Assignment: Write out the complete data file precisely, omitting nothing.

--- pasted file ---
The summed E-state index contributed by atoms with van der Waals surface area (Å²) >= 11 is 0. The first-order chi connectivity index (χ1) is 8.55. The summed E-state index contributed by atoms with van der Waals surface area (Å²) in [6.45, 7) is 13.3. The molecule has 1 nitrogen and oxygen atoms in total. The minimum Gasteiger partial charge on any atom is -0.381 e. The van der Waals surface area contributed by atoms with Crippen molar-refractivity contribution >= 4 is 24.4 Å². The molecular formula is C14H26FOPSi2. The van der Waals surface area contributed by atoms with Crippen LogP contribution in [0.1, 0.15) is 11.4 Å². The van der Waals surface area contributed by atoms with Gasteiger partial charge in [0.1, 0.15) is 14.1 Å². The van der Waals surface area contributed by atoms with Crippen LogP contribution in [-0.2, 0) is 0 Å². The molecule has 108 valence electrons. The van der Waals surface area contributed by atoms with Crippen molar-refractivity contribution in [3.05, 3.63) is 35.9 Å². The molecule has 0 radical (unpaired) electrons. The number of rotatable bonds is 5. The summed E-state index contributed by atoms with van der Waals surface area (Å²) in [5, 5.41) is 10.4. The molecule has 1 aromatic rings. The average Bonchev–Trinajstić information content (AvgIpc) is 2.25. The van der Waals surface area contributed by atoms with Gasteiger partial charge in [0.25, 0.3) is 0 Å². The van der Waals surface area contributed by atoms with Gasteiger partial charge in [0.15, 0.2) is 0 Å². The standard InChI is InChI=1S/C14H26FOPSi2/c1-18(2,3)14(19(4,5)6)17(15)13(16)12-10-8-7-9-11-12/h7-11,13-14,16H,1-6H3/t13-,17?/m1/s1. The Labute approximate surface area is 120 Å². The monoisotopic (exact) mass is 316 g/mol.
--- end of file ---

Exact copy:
The summed E-state index contributed by atoms with van der Waals surface area (Å²) >= 11 is 0. The first-order chi connectivity index (χ1) is 8.55. The summed E-state index contributed by atoms with van der Waals surface area (Å²) in [6.45, 7) is 13.3. The molecule has 1 nitrogen and oxygen atoms in total. The minimum Gasteiger partial charge on any atom is -0.381 e. The van der Waals surface area contributed by atoms with Crippen molar-refractivity contribution >= 4 is 24.4 Å². The molecular formula is C14H26FOPSi2. The van der Waals surface area contributed by atoms with Crippen LogP contribution in [0.1, 0.15) is 11.4 Å². The van der Waals surface area contributed by atoms with Gasteiger partial charge in [0.1, 0.15) is 14.1 Å². The van der Waals surface area contributed by atoms with Crippen LogP contribution in [-0.2, 0) is 0 Å². The molecule has 108 valence electrons. The van der Waals surface area contributed by atoms with Crippen molar-refractivity contribution in [3.05, 3.63) is 35.9 Å². The molecule has 0 radical (unpaired) electrons. The number of rotatable bonds is 5. The summed E-state index contributed by atoms with van der Waals surface area (Å²) in [5, 5.41) is 10.4. The molecule has 1 aromatic rings. The average Bonchev–Trinajstić information content (AvgIpc) is 2.25. The van der Waals surface area contributed by atoms with Gasteiger partial charge in [0.25, 0.3) is 0 Å². The van der Waals surface area contributed by atoms with Gasteiger partial charge in [0.15, 0.2) is 0 Å². The standard InChI is InChI=1S/C14H26FOPSi2/c1-18(2,3)14(19(4,5)6)17(15)13(16)12-10-8-7-9-11-12/h7-11,13-14,16H,1-6H3/t13-,17?/m1/s1. The Labute approximate surface area is 120 Å². The monoisotopic (exact) mass is 316 g/mol.